If you were like most 16-year-olds, you probably lost no time in getting your learner’s permit once you became eligible to do so. Learning to drive and getting your first car is practically a rite of passage these days. Whether you saved money from working odd jobs, got some help from Mom and Dad, or took out a car loan, buying your first car was no doubt a high point in your adult life, signaling a newfound sense of freedom and independence. So with college just around the corner, you may be tempted to bring your wheels with you. However, you may want to consider these top 5 reasons to ditch the car before heading off to college.
1. You’ll have little reason to leave campus.
Many colleges and universities today function like small, self-contained cities. When you’re not busy attending classes or studying for exams, there are plenty of social activities, sporting events, and entertainment options available right on campus. You’ll likely eat and sleep on campus too, making it totally unnecessary to ever leave!
2. Owning a car is expensive.
Remember, the costs of car ownership extend far beyond the purchase price. Your expenses will include car insurance, motor vehicle fees, gas, routine maintenance and the occasional car repair. You may also have to pay campus parking permits and, in some states, car taxes.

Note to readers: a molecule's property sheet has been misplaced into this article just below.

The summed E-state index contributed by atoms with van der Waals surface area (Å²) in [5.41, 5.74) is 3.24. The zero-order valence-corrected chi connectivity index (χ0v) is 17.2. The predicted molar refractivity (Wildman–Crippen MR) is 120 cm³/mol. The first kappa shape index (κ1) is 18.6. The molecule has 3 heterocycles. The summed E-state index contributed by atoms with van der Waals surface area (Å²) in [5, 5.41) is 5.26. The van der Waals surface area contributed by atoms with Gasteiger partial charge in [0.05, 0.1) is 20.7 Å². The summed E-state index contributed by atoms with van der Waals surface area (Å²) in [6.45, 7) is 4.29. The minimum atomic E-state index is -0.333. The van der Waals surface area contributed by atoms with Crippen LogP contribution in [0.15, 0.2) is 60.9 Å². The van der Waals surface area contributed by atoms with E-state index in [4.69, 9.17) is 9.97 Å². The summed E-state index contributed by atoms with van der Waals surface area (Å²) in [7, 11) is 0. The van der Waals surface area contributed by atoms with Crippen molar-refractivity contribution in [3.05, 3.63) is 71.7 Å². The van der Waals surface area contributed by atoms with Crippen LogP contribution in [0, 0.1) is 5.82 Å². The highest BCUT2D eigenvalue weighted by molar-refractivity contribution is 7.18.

3. There’s not enough parking space.
School policies vary, but many colleges and universities discourage students from bringing their cars with them because parking may be limited. Even if you do purchase a parking permit, it may still be a headache to find a parking space because some schools routinely issue many more permits than there are spaces or because some drivers illegally park in designated spaces without a permit.
4. A car can detract from the college experience.
While you may have grown accustomed to driving everywhere as a teenager, continuing to do so at college can really detract from your college experience. Sitting in a car isolates you from other students. Just knowing that you have a car may encourage you to run off campus on various errands that you wouldn’t otherwise do. What’s more, longer absences from school can affect both your social life and the amount of time you can devote to studies.
5. There are many other options available to you.
The truth is, many large universities provide free shuttle bus service to help students and teachers get from one end of campus to the other. Many cities offer free bus passes or reduced-fare transit passes to students, which are great for commuters living off campus. Several campuses offer bike share programs in order to reduce parking demand, traffic congestion, and harmful emissions. It’s also a great way to encourage students to get fresh air and exercise, particularly those looking to offset the dreaded “Freshman 15”!
College is a special time in your life and for many, it’s a once-in-a-lifetime experience. Don’t miss this opportunity to fully immerse yourself in campus life. By doing so, you’ll also save considerable expenses at a time when you’re likely already challenged by other costs associated with your education.